Congratulations Erin!

Erin Ferguson has been awarded the Donald D. Price Memorial Publication Award by the UF Center for Pain Research and Behavioral Health for her excellent work!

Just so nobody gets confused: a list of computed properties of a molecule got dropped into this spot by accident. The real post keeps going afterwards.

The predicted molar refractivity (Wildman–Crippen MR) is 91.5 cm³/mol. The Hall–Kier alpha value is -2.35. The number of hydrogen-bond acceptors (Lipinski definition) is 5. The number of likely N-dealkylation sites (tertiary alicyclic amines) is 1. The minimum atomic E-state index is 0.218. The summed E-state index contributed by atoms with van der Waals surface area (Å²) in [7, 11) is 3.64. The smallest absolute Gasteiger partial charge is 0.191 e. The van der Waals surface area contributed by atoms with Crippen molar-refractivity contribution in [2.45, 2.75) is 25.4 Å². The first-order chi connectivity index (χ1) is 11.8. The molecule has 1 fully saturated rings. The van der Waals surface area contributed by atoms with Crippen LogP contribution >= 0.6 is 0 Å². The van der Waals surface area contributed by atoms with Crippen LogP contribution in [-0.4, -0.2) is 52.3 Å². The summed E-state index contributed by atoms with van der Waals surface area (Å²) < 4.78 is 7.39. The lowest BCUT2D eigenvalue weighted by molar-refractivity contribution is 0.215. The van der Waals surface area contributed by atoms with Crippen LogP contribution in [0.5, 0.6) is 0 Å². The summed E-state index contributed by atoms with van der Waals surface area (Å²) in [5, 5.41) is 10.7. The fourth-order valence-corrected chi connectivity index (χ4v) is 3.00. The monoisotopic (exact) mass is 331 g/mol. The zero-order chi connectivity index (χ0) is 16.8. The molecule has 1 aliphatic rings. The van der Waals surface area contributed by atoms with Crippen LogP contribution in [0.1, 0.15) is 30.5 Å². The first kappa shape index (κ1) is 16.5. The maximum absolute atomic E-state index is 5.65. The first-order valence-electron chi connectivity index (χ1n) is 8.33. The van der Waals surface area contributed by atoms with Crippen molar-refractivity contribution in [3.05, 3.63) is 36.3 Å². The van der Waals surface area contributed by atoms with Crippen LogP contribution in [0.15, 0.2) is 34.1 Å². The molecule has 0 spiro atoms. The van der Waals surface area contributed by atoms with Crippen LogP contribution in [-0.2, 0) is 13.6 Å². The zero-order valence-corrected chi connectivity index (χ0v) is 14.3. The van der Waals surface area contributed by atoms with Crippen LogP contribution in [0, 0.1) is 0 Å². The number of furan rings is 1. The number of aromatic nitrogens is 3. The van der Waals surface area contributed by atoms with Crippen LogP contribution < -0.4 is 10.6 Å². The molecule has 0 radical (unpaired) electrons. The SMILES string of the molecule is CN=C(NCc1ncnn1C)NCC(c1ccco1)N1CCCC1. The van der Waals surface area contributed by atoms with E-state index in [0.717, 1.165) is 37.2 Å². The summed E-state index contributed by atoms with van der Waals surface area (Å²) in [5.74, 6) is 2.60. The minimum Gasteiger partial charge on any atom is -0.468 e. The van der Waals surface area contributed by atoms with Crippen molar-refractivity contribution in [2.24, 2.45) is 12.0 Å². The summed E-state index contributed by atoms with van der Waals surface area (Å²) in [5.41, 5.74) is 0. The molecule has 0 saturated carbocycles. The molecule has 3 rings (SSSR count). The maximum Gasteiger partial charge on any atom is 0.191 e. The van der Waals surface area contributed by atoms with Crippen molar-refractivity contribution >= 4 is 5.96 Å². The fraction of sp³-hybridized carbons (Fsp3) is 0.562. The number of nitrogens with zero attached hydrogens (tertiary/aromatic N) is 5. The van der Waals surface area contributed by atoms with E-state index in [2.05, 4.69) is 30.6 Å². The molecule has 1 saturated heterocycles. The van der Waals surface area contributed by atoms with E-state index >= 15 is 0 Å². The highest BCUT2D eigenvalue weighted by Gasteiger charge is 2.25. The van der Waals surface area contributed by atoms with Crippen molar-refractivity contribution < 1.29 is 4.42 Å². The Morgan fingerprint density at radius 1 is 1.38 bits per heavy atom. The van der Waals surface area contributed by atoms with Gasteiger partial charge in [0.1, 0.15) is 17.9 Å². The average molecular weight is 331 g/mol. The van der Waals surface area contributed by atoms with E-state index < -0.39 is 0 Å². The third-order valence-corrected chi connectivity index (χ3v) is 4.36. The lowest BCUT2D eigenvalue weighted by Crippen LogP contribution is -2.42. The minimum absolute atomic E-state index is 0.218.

The goal of this review, published in Annals of Behavioral Medicine, was to propose a testable mechanistic model of pain as an antecedent to substance use that may guide future research and inform clinical practice. The resulting Catastrophizing, Anxiety, Negative Urgency, and Expectancy (CANUE) model highlights several modifiable risk factors for engaging in self-medication of pain via substance use, including high levels of pain catastrophizing, fear of pain, and pain anxiety; exaggerated pain-related negative affect; high levels of negative urgency; and strong substance-related outcome expectancies (e.g., for pain reduction/coping). We contend that addressing these conceptualized moderating factors via targeted behavioral and psychological intervention may help to disrupt the pain-to-substance use pathway and support the establishment of more adaptive pain-coping responses. It is our hope that future research will systematically evaluate the relative contribution and clinical utility of the CANUE model in the context of co-occurring pain and substance use.